If you come into Silver City from Lordsburg on NM-90

  • At the intersection with US-180 in Silver City turn right onto US-180 East.
  • After 0.5 miles, at a stoplight, go left onto NM-15 (a.k.a Pinos Altos Road)
  • After 8.3 miles turn left onto a small gravel turnout and park.

If you come into Silver City from Deming on US-180

  • As you approach Silver City you will see a “Silver City/Altitude 5900 ft” sign on your right at the top of a small hill.
  • After 0.5 miles, at the first stop-light in town, turn right onto 32nd St.
  • After 1.3 miles, at a 4-way stop, turn right onto NM-15/Pinos Altos Dr.
  • After 7.3 miles turn left onto a small gravel turnout and park.

NM-15 is a twisty and demanding drive, making it easy to miss the gravel turnout. Watch for a sign on the left side of the road saying “Gila National Forest” (shown above). In a few hundred feet past this sign you will see a gravel road departing to the left signed as “4258J” (this is where the CDT rises up to NM-15). In another 100 feet the gravel turnout will be on your left. Past the turnout, in another 150 feet you, will see a large sign saying “WELCOME / Trail of the Mountain Spirits”.

Winter driving on NM-15 can be hazardous. Snow on the road banks tends to melt during the day and then form ice patches as the sun sets. Similar mechanisms scatter rocks onto the roadbed during the night. It pays to be extra careful on this part of the drive.

Trailhead:

03 the Mighty Camry at the trailhead

The Mighty Camry in its native heath. Notice the purple sign past the gravel turnout saying, “Welcome / Trail of the Mountain Spirits”

The trailhead is just a gravel pad on the side of the road. There is no water, trash receptacles or toilet. I brought water with me, but Bear Creek is nearby. If you were to head downhill on the CDT you might find water there. The Ley maps for the CDT indicate that this is an uncertain water source. It looks like 2018 could be a drought year so it is probably best to bring your water with you.

Data:

  • Starting Elevation: 6750 feet
  • Ending Elevation: 9010 feet
  • Net Elevation: 2260 feet
  • Distance 7.8 miles (one way)
  • Maps: USGS Twin Sisters and Fort Bayard quadrangles

Hike Description:

04 old roadbed

Washouts in the road bed

From the trailhead go back along NM-15 to the junction with Forest Road 4258J. Look uphill, opposite the forest road, and you will see the trees bearing the rounded-triangle CDT logo. Head uphill along the trail. The lowest reaches of the trail have recently received a great deal of attention. The tread is clear and there are numerous large cairns. At 0.3 miles from the trailhead there is a junction with a road. If you look right you will see trailhead parking at the end of Forest Road 4258 and straight ahead is an animal track. Turn left, and follow the washed out road as it climbs.  A side road comes in from your right at 0.6 miles (you need to veer slightly left to stay on the CDT). The tread rises steadily and is demanding enough to keep you warm on a mid-winter’s morning.

05 semi-ambiguous fork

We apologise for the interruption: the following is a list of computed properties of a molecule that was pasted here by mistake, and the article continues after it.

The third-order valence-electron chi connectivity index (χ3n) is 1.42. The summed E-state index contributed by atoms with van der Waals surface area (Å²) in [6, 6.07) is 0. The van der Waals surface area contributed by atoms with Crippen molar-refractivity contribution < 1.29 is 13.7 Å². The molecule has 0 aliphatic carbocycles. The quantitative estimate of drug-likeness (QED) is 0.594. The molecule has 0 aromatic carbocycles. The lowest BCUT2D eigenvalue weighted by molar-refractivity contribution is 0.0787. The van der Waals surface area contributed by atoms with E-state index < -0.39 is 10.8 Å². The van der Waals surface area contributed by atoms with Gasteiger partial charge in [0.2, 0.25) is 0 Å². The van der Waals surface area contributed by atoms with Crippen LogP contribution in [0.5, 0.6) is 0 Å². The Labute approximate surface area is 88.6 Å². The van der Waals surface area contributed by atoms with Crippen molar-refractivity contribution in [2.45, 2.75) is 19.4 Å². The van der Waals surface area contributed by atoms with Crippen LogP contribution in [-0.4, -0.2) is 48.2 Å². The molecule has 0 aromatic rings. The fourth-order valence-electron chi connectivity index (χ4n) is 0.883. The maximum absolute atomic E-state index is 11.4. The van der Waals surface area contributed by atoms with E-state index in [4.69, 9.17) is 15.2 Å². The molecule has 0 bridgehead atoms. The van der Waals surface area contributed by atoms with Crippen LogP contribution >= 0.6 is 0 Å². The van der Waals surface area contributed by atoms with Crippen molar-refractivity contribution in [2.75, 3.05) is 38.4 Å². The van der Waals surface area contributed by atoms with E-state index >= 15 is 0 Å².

Ambiguous fork. The white patch on the left is a sign saying “Trail”.

At 0.8 miles come to a slightly ambiguous fork. The right-hand fork heads straight up the rib face while the left-hand fork levels off and contours around the western end of the rib. The left fork is signed as “Trail” but does not specify which trail. Take the left fork. You are still on a gently rising and rock-strewn 2-track, but at this point you have risen considerably above the floor of Bear Creek and get great views into the western domains of the Gila National Forest.

06 Fog shrouded western Gila Forest

The western Gila mountains, atypically shrouded in low clouds.

Eventually the road rounds the end of the rib, turns to the east and steepens to approach the rib top. The steeper angle seems to bring out the talus – watch those ankles! On your left is a heavily corrugated bowl containing both Miller Creek and Little Cherry Creek. At 1.9 miles the trail reaches the rib top and levels out. On this date recent rains brought new problems into play. Atop the rib the road bed contains an improbable amount of clay. When wet this clay is clingy stuff. It can form snowshoe-like masses of dirt around hiker’s boots. Did it come in on the winds? Was it deposited on an ancient sea floor and is now being exposed by erosion? If you are hiking at a later point in the season then you are not likely to have this particular problem. Instead you may encounter these clay particles as wind blown dust.

6a road sign at otherwise unsigned junction

Remaining sign near trail junction.

At 3.0 miles from the trailhead the road comes to a junction where aged sign-boards survive but the text that once adorned these boards has burned out and faded away. On the far side of the junction there is a stake identifying the road you are on as FR 4258. Leave the road by turning left (on ascent) and continue eastward towards Twin Sister Peak. The new tread is a long -neglected forest road that has almost fully evolved into  a regular foot trail. It makes a long approach along the rib top, past agave gardens and through stands of pinion and aligator juniper. At 3.7 miles come to an unsigned junction with another aging woods road and go straight across.

07 Twin Sisters

Twin Sister summits

Eventually the pair of knolls for which Twin Sisters Peak is named pulls into view. As you near them the pinion yields to ponderosa. The trail rises sharply then contours around the northwestern base of the knolls. Beyond them you gain the rib-top proper and are rewarded with good views to the south. Immediately below your feet is the canyon containing Twin Sisters Creek. In the medium distance you will see the strikingly prominent Bear Peak and the slightly more distant, triple-humped Burro Range. In the far distance lie the low hills above Lordsburg, New Mexico. The terrain steepens and the trail obligingly begins to switchback. A huge effort has gone into making this trail. Boulder fields have been re-organized into easy treads. Gully crossings are supported by rock walls.